Feedback, scaffolding, syntactic structure and an ILS algebra tutor

Year: 2002

Author: Norton, Stephen, Cooper, Tom J, McRobbie, Campbell

Type of paper: Refereed paper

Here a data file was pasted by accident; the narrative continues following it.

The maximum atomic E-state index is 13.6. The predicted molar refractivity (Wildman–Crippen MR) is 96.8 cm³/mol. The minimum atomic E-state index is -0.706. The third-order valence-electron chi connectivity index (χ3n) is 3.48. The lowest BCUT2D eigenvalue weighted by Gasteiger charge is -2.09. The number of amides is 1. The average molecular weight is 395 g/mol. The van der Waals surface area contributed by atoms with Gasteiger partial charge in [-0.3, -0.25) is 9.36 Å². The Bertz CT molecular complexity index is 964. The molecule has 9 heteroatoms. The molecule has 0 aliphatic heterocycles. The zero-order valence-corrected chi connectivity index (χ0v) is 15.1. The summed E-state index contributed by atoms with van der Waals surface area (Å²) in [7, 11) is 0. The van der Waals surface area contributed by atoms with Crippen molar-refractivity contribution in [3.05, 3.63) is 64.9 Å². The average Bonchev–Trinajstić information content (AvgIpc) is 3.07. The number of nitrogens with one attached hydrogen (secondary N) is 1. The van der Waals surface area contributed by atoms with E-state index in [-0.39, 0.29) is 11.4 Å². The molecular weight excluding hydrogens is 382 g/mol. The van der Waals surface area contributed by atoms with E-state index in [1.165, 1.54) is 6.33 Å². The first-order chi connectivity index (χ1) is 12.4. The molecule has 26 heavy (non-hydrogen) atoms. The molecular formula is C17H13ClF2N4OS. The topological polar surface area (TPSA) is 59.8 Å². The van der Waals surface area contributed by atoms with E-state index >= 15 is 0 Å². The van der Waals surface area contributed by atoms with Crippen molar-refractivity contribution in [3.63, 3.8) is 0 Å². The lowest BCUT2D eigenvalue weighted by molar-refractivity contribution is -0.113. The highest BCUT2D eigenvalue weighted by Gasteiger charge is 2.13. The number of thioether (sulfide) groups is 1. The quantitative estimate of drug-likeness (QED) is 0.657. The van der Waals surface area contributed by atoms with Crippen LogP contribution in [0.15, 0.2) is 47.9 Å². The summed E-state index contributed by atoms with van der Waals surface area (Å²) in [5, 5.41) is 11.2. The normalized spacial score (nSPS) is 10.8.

The support for the use of computers in teaching and learning is widespread. Some educationalist say that the most powerful use of computing technology is as a tool for cognitive amplification or to enable students to explore mathematical concepts, and through this exploration construct mathematical understandings. Others note that the increasing power of computers enables them to exhibit artificial intelligence that can be used as surrogate tutors of mathematics. The most recent of such programs are Integrated Learning Systems (ILS) that present lessons, assess student responses and provide remedial feedback as well as monitor student progress. This study examines how a student used the feedback and cognitive scaffolding potential of a new generation ILS algebra tutor, The Learning Equation, in her learning. It was found that the student did not follow the carefully constructed intended sequence of learning provided by the ILS. However, she used a just-in-time approach to accessing feedback and a reliance on syntactic structure that enabled her to use the software in a way that accounted for most of her cognitive support needs.